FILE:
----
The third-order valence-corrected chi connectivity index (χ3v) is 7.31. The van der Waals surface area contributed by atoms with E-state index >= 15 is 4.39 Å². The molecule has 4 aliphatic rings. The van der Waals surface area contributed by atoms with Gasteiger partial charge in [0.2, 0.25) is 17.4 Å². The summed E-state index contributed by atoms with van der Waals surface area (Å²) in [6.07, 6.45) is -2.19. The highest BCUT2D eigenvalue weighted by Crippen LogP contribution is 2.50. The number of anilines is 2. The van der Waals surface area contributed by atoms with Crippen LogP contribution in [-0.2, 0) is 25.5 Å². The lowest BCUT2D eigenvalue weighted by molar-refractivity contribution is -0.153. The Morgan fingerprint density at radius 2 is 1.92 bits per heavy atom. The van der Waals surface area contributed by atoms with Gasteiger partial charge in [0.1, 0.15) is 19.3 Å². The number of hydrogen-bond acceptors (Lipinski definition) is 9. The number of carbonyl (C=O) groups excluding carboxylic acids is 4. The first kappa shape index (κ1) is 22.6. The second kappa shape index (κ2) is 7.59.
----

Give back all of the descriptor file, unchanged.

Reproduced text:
The third-order valence-corrected chi connectivity index (χ3v) is 7.31. The van der Waals surface area contributed by atoms with E-state index >= 15 is 4.39 Å². The molecule has 4 aliphatic rings. The van der Waals surface area contributed by atoms with Gasteiger partial charge in [0.2, 0.25) is 17.4 Å². The summed E-state index contributed by atoms with van der Waals surface area (Å²) in [6.07, 6.45) is -2.19. The highest BCUT2D eigenvalue weighted by Crippen LogP contribution is 2.50. The number of anilines is 2. The van der Waals surface area contributed by atoms with Crippen LogP contribution in [-0.2, 0) is 25.5 Å². The lowest BCUT2D eigenvalue weighted by molar-refractivity contribution is -0.153. The Morgan fingerprint density at radius 2 is 1.92 bits per heavy atom. The van der Waals surface area contributed by atoms with Gasteiger partial charge in [0.1, 0.15) is 19.3 Å². The number of hydrogen-bond acceptors (Lipinski definition) is 9. The number of carbonyl (C=O) groups excluding carboxylic acids is 4. The first kappa shape index (κ1) is 22.6. The second kappa shape index (κ2) is 7.59.